Trustees vote to rezone Liberty parcel



Thirty acres will remain residential, while 60 acres are zoned commercial.
By LEONARD CRIST
VINDICATOR STAFF WRITER
LIBERTY -- Township trustees voted to rezone a pie-shaped parcel of land from residential to commercial, leaving several residents upset with the decision.
In a special meeting Wednesday, trustees heard comments from two residents opposed to the zoning change before voting 3-0 to rezone. About 20 residents showed up for the meeting.
Builder Robert Walley of Liberty and his partners, Aaron and Andy Kish of Hubbard, requested the change. The parcel, which is near state Route 304, is roughly 90 acres.
The request called for 30 acres to stay residential and 60 acres to be rezoned commercial, with an additional 100-foot buffer in between. Originally the request called for the whole 90 acres to be rezoned industrial.
Walley has not announced his intention for the rezoned land, but said he is talking with interested parties.
Before the vote, Janet Weisberg of Burning Tree Lane expressed concern that a zoning change could possibly lead to a landfill's being built.
"This spring, township officials stated repeatedly that landfills are prohibited in Liberty Township. Your word on this matter is good only if zoning is not changed," Weisberg said.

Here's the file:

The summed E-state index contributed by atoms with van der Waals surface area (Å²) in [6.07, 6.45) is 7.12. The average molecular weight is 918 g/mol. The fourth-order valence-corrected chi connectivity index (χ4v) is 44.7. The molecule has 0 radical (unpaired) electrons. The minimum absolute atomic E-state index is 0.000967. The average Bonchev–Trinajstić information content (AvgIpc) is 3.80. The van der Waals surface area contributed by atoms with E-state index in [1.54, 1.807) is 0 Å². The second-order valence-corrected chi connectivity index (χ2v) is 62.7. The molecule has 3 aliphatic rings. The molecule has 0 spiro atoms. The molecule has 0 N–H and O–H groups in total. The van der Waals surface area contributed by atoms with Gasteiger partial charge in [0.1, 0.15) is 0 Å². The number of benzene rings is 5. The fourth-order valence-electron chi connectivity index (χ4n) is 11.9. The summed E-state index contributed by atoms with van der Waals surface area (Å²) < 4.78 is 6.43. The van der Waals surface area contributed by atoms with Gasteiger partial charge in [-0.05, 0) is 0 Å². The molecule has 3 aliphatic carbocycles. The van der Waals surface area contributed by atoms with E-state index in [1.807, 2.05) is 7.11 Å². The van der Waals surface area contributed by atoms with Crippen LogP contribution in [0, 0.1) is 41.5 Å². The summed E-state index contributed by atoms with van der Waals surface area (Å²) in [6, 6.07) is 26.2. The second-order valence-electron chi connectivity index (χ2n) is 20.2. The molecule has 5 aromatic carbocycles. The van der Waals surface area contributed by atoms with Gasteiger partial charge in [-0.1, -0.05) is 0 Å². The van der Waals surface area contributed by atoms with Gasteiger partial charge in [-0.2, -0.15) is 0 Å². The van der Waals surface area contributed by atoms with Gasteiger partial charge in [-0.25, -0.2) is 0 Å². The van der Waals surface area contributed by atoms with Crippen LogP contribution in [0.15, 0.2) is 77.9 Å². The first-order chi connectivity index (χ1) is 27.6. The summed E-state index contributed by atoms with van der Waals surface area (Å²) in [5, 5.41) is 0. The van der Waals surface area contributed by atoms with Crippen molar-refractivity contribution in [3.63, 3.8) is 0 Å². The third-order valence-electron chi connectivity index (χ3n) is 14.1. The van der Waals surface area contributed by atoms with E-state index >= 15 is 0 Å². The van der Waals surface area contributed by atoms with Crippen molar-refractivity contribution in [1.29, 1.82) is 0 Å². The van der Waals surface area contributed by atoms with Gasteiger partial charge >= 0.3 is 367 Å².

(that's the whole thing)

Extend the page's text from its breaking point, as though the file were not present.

Another objection
Sheldon Persky, of Crestwood Boulevard, said the rezoning of property without any type of plan in place is irresponsible. He also said that business moving in would likely seek a tax abatement, reducing funds for the city.
"I can't see a way where residents in any way, shape or form who have lived here for a number a years would benefit at all from a zoning change. I can't really see at this point ... where it benefits Liberty Township. I can see a benefit to the property owner. That's my point," Persky said.
In response to residents' objections, Trustee Jack Simon said that the township, by law, can't require specific plans to be drawn when deciding rezoning requests. He also said that in his seven years as a trustee, the township has yet to grant a single tax abatement.
Trustee W. Gary Litch complimented Walley on his willingness to change his request from industrial to commercial and asked residents to look to the future.
"I recognize and understand that you may think, potentially, that this could be bad for Liberty Township. But I need to see what the future's going to bring here," Litch said.
Denies wanting landfill
After the vote, Walley said he had no intention of building a landfill on the property.
"What would I want with a landfill? I live here. My kids were raised here. Our grandkids are here. We've owned that property for 50, 60 years -- the family. If we were gonna put a landfill, it would have been there a long time ago when it was easy to do it," Walley said.
Persky remained unsatisfied with the decision.
"To be honest with you, I'm very unhappy with it," Persky said.
Weisberg agreed.
"I'm not pleased," she said.
lcrist@vindy.com

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